BOOKS

Check in here for previously published works or to find out what new and upcoming projects Gene has been working on! 

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War’s Cost: The Hite’s Civil War

Despite an extraordinary number of Civil War studies, scholars continue to mine new resources to understand how Americans could engage in such vicious combat for four long years. Focusing on the grandsons of Major Isaac Hite, founder of Belle Grove (and brother-in-law of James Madison, author of both the Bill of Rights and the Constitution), Bétit analyzes the motivating factors that led those even of pre-military age to enlist, using a relatively new tool, Ancestry.com, to mine new data.  The book examines Southern education, slavery, the First Families of Virginia and the settlement and development of the Shenandoah Valley to understand the intense combat in that critical theater of operations.

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Collective Amnesia: American Apartheid — African American's 400 Years in North America, 1619-2019

This history of African Americans since 1619 is a saga of racism and white supremacy not covered in the mythology about the Civil War and its aftermath taught in school. Chapters cover racism and white supremacy, slavery, service of US Colored Troops in the Civil War, devastation of the South, evolution of emancipation, and Reconstruction and the Freedmen’s Bureau.

Other chapters address the “Lost Cause,” “Redemption,” Jim Crow, blacks’ significant military contributions in both world wars, the Great Migration, the civil rights movement and the backlash that continues.

Contemporary issues, including white supremacy, Confederate statuary, the status of blacks compared to others are also addressed. Note is taken of James Whitman’s book exploring Hitler’s admiration of Jim Crow and our anti-miscegenation laws, as well as Richard Rothstein’s study of housing law and whites’ responsibility for creating ghettos.

Numerous photographs, tables, maps and charts make the book easy to read.

 

Manhattan's Walloon Settlers: Jesse DeForest's Legacy

Thanks to a bold explorer, Jesse DeForest, thirty-two courageous Walloons arrived in Manhattan in June, 1624. Thirteen years later, three of his children arrived. Their descendants dispersed to Albany, Stamford, Connecticut and Hempstead. Long Island, while others remained in New Amsterdam. Three hundred years later, DeForests thrive in every state.

America’s growth is reflected by vignettes of twenty-three DeForests, plus seven from the female line, and eleven military leaders. David Curtis De Forest helped Argentina gain independence from Spain, became a wealthy privateer, and established a Yale family scholarship. DeForests (and family members with derivative names) were pioneers, farmers, clergy, explorers, industrialists, financiers, philanthropists, and missionaries who educated ex-slaves. This family’s story is a metaphor for the development of America..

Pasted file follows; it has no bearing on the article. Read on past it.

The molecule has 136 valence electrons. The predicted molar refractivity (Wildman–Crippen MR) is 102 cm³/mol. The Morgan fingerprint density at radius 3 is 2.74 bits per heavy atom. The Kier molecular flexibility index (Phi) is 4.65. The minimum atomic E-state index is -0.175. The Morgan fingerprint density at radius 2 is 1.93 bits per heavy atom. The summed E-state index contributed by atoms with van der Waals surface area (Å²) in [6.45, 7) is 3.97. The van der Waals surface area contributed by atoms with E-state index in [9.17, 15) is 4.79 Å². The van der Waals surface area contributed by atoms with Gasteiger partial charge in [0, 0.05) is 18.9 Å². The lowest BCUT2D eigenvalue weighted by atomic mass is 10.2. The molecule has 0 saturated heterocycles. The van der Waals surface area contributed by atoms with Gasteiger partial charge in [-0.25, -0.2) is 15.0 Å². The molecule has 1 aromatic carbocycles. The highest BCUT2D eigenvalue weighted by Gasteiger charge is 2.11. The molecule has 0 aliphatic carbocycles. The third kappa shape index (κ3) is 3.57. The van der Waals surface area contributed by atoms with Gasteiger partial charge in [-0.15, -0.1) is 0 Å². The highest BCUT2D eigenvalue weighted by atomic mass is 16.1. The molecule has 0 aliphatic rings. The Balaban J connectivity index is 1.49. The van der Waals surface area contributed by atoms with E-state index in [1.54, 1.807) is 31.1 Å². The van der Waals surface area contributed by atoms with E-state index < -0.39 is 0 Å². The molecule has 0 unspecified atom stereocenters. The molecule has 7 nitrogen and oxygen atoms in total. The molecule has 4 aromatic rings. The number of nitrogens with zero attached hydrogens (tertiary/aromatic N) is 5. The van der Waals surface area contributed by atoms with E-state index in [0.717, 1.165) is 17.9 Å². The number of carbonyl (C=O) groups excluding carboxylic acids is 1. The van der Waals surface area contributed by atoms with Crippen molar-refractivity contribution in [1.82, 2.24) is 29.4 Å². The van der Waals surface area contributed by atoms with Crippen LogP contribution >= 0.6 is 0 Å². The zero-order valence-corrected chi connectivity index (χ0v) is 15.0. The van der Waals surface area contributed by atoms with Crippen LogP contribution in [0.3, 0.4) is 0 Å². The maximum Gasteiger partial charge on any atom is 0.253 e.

War's Cost: The Hite's Civil War

Despite an extraordinary number of Civil War studies, scholars continue to mine new resources to understand how Americans could engage in such vicious combat for four long years. Focusing on the grandsons of Major Isaac Hite, founder of Belle Grove (and brother-in-law of James Madison, author of both the Bill of Rights and the Constitution), Bétit analyzes the motivating factors that led those even of pre-military age to enlist, using a relatively new tool, Ancestry.com, to mine new data.  The book examines Southern education, slavery, the First Families of Virginia and the settlement and development of the Shenandoah Valley to understand the intense combat in that critical theater of operations.

Speaking Engagements

No charge, I just want to sell my books afterward

What’s UP?

Readers may have noticed that there have been no new blog postings since September. Relevant topics from Collective amnesia have hardly been exhausted; I've simply continued reading and made several major discoveries. Of course, I've also been busy giving a number...

The “Lost Cause” — What Does It Mean?

The Southern account of the Civil War began to be written almost as soon as the guns went silent. Edward Pollard, the wartime editor of the Richmond Examiner, published his 752-page The Lost Cause: A New Southern History of the War of the Confederates in 1866....